15 And they were bringing even their babies to Him so that He would touch them, but when the disciples saw it, they began rebuking them. 16 But Jesus called for them, saying, “Permit the children to come to Me, and do not hinder them, for the kingdom of God belongs to such as these. 17 Truly I say to you, whoever does not receive the kingdom of God like a child will not enter it at all.”

What are some of the attributes of children?  Excitement.  Creativity.  Simplicity.  Wonder.  Carefree.

My little 3-year-old sister will bound into the kitchen while I'm doing dishes and thrust a weed, little yellow flower on one end, dirt shaking onto the floor from the roots left on the other end, into my face, "Look, Amy!  This is for you!"  I gasp, smile, "Oh, thank you!  You're so sweet!" I take the weed and carefully place it in a little teacup of water as a vase.  My sister's grin widens, her eyes disappear into her rosy cheeks as she struts out of the kitchen feeling like a million bucks.

"From the mouth of infants and nursing babes You have established strength..."
~Psalm 8:2a

A hopeless cynic sees that weed as nothing but what it is, a weed.  A hopeful romantic sees that weed for what it really is, a gesture of love.  Being able to "see" like a child, to see the beauty of a weed as a flower, to take it as a token of affection from another child, is the epitome of hopeful romance.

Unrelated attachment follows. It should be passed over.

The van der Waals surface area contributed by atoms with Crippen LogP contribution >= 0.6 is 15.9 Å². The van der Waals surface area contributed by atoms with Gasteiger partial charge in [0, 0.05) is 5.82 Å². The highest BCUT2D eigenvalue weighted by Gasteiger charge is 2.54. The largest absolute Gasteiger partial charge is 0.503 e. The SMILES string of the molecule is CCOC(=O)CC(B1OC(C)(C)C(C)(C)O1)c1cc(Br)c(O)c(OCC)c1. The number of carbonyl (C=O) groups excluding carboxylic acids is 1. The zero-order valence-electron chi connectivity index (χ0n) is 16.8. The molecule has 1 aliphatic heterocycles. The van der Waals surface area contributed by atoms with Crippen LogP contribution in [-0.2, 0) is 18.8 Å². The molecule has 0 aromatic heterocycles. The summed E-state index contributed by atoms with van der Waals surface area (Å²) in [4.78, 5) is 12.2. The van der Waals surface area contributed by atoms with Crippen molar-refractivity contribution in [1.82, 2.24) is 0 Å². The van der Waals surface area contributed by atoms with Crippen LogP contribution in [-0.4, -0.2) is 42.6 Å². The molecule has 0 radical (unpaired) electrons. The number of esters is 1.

So, what makes this romance hopeful instead of hopeless, and how can one see any sort of romance in a world so saturated with sin?  Asks the cynic.

My romance goes back to the cross. (Eph 5:25)  Jesus loves me, I was bought with a price. (1 Cor. 6:20)  He died that I might live. (John 3:16)  I once was dead in my sin, naked, squirming in my blood. He came along, "Live!" He breathed. (Eze 16:4-6) He picked me up, washed me, clothed me, adorned me.

I was once dead, I am now alive.
I was lost, now I'm found.

I was blind, now I see.

I've been reading a book called One Thousand Gifts by Ann Voskamp.  In this book, she writes about her journey in how she learned to go from blindness to sight, how she learned to live in the moment, to enjoy it as a gift from God, instead of merely a transition into the next moment.  She began numbering her blessings, gifts from God, some that only she could see.  Like the way that the sun poured in through her kitchen window on a mound of grated cheese.  Who sees beauty in that?  She did, because the Lord knew her, that she would appreciate it.  He loves her, and gifts her according to what he knows that she will love.